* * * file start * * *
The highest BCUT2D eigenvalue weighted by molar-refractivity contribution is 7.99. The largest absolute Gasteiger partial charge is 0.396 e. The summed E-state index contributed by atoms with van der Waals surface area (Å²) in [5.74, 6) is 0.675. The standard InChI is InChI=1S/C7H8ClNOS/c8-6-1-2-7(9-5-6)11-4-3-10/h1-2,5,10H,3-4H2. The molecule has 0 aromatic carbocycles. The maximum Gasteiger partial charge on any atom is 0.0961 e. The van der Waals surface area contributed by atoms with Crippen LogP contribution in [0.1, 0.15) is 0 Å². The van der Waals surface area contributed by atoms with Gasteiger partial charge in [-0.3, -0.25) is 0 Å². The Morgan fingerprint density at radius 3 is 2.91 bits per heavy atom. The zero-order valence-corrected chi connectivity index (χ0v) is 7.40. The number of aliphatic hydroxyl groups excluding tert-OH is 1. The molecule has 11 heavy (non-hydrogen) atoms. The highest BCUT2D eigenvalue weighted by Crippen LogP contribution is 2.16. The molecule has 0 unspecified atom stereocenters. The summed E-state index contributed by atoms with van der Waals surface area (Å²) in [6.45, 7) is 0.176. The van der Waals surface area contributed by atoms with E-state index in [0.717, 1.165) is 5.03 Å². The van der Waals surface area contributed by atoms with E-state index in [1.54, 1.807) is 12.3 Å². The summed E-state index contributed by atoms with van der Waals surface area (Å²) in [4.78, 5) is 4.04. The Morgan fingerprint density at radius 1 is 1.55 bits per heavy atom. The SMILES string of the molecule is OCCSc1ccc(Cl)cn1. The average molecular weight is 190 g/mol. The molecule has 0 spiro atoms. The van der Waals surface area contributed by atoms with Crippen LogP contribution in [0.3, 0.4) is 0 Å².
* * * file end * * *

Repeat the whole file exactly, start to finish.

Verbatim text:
The highest BCUT2D eigenvalue weighted by molar-refractivity contribution is 7.99. The largest absolute Gasteiger partial charge is 0.396 e. The summed E-state index contributed by atoms with van der Waals surface area (Å²) in [5.74, 6) is 0.675. The standard InChI is InChI=1S/C7H8ClNOS/c8-6-1-2-7(9-5-6)11-4-3-10/h1-2,5,10H,3-4H2. The molecule has 0 aromatic carbocycles. The maximum Gasteiger partial charge on any atom is 0.0961 e. The van der Waals surface area contributed by atoms with Crippen LogP contribution in [0.1, 0.15) is 0 Å². The van der Waals surface area contributed by atoms with Gasteiger partial charge in [-0.3, -0.25) is 0 Å². The Morgan fingerprint density at radius 3 is 2.91 bits per heavy atom. The zero-order valence-corrected chi connectivity index (χ0v) is 7.40. The number of aliphatic hydroxyl groups excluding tert-OH is 1. The molecule has 11 heavy (non-hydrogen) atoms. The highest BCUT2D eigenvalue weighted by Crippen LogP contribution is 2.16. The molecule has 0 unspecified atom stereocenters. The summed E-state index contributed by atoms with van der Waals surface area (Å²) in [6.45, 7) is 0.176. The van der Waals surface area contributed by atoms with E-state index in [0.717, 1.165) is 5.03 Å². The van der Waals surface area contributed by atoms with E-state index in [1.54, 1.807) is 12.3 Å². The summed E-state index contributed by atoms with van der Waals surface area (Å²) in [4.78, 5) is 4.04. The Morgan fingerprint density at radius 1 is 1.55 bits per heavy atom. The SMILES string of the molecule is OCCSc1ccc(Cl)cn1. The average molecular weight is 190 g/mol. The molecule has 0 spiro atoms. The van der Waals surface area contributed by atoms with Crippen LogP contribution in [0.3, 0.4) is 0 Å².